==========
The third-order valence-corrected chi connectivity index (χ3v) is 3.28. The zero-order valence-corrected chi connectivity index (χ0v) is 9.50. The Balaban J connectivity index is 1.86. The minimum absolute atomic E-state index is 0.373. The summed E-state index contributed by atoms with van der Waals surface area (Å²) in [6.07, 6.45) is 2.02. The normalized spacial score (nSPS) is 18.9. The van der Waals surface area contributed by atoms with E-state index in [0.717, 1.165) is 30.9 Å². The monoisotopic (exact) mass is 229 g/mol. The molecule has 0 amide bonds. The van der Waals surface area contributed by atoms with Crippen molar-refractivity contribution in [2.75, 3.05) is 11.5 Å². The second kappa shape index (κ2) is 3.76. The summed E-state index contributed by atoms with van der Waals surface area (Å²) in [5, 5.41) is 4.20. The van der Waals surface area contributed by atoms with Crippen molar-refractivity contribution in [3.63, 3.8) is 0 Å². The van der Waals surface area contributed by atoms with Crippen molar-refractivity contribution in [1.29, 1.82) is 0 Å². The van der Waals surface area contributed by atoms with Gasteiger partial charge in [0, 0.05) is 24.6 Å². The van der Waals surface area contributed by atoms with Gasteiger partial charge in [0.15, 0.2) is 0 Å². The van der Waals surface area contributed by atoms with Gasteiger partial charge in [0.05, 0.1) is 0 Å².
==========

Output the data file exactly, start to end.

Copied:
The third-order valence-corrected chi connectivity index (χ3v) is 3.28. The zero-order valence-corrected chi connectivity index (χ0v) is 9.50. The Balaban J connectivity index is 1.86. The minimum absolute atomic E-state index is 0.373. The summed E-state index contributed by atoms with van der Waals surface area (Å²) in [6.07, 6.45) is 2.02. The normalized spacial score (nSPS) is 18.9. The van der Waals surface area contributed by atoms with E-state index in [0.717, 1.165) is 30.9 Å². The monoisotopic (exact) mass is 229 g/mol. The molecule has 0 amide bonds. The van der Waals surface area contributed by atoms with Crippen molar-refractivity contribution in [2.75, 3.05) is 11.5 Å². The second kappa shape index (κ2) is 3.76. The summed E-state index contributed by atoms with van der Waals surface area (Å²) in [5, 5.41) is 4.20. The van der Waals surface area contributed by atoms with Crippen molar-refractivity contribution in [3.63, 3.8) is 0 Å². The van der Waals surface area contributed by atoms with Crippen molar-refractivity contribution in [1.29, 1.82) is 0 Å². The van der Waals surface area contributed by atoms with Gasteiger partial charge in [0, 0.05) is 24.6 Å². The van der Waals surface area contributed by atoms with Gasteiger partial charge in [0.15, 0.2) is 0 Å². The van der Waals surface area contributed by atoms with Gasteiger partial charge in [0.05, 0.1) is 0 Å².